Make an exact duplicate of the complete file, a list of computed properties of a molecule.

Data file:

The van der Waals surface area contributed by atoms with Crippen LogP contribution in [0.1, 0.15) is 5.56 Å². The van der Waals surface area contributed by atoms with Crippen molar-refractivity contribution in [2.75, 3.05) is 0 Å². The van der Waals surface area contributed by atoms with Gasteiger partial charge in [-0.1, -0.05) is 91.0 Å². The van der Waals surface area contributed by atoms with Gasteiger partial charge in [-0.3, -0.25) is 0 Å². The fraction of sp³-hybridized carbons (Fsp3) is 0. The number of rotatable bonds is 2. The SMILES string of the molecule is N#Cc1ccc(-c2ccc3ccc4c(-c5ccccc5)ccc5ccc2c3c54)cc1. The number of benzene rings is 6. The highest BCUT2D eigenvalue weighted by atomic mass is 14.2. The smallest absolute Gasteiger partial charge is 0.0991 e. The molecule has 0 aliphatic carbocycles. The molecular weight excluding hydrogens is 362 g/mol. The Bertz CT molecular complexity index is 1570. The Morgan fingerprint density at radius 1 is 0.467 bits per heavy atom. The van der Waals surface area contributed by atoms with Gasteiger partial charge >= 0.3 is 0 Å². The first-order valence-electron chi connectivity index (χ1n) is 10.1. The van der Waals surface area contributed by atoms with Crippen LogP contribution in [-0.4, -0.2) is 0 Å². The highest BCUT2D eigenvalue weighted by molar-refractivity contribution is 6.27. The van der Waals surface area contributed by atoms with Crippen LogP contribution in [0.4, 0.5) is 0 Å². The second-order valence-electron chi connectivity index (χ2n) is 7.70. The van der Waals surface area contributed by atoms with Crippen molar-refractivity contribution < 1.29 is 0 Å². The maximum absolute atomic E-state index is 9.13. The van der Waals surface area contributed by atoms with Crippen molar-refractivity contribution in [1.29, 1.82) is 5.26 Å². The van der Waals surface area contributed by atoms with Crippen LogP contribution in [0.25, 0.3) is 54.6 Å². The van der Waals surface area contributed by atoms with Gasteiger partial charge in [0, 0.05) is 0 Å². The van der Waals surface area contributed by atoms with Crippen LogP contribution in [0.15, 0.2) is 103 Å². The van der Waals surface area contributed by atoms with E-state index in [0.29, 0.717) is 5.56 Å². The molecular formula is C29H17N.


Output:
The van der Waals surface area contributed by atoms with Crippen LogP contribution in [0.1, 0.15) is 5.56 Å². The van der Waals surface area contributed by atoms with Crippen molar-refractivity contribution in [2.75, 3.05) is 0 Å². The van der Waals surface area contributed by atoms with Gasteiger partial charge in [-0.1, -0.05) is 91.0 Å². The van der Waals surface area contributed by atoms with Gasteiger partial charge in [-0.3, -0.25) is 0 Å². The fraction of sp³-hybridized carbons (Fsp3) is 0. The number of rotatable bonds is 2. The SMILES string of the molecule is N#Cc1ccc(-c2ccc3ccc4c(-c5ccccc5)ccc5ccc2c3c54)cc1. The number of benzene rings is 6. The highest BCUT2D eigenvalue weighted by atomic mass is 14.2. The smallest absolute Gasteiger partial charge is 0.0991 e. The molecule has 0 aliphatic carbocycles. The molecular weight excluding hydrogens is 362 g/mol. The Bertz CT molecular complexity index is 1570. The Morgan fingerprint density at radius 1 is 0.467 bits per heavy atom. The van der Waals surface area contributed by atoms with Gasteiger partial charge >= 0.3 is 0 Å². The first-order valence-electron chi connectivity index (χ1n) is 10.1. The van der Waals surface area contributed by atoms with Crippen LogP contribution in [-0.4, -0.2) is 0 Å². The highest BCUT2D eigenvalue weighted by molar-refractivity contribution is 6.27. The van der Waals surface area contributed by atoms with Crippen LogP contribution in [0.4, 0.5) is 0 Å². The second-order valence-electron chi connectivity index (χ2n) is 7.70. The van der Waals surface area contributed by atoms with Crippen molar-refractivity contribution < 1.29 is 0 Å². The maximum absolute atomic E-state index is 9.13. The van der Waals surface area contributed by atoms with Crippen molar-refractivity contribution in [1.29, 1.82) is 5.26 Å². The van der Waals surface area contributed by atoms with Crippen LogP contribution in [0.25, 0.3) is 54.6 Å². The van der Waals surface area contributed by atoms with Gasteiger partial charge in [0, 0.05) is 0 Å². The van der Waals surface area contributed by atoms with Crippen LogP contribution in [0.15, 0.2) is 103 Å². The van der Waals surface area contributed by atoms with E-state index in [0.29, 0.717) is 5.56 Å². The molecular formula is C29H17N.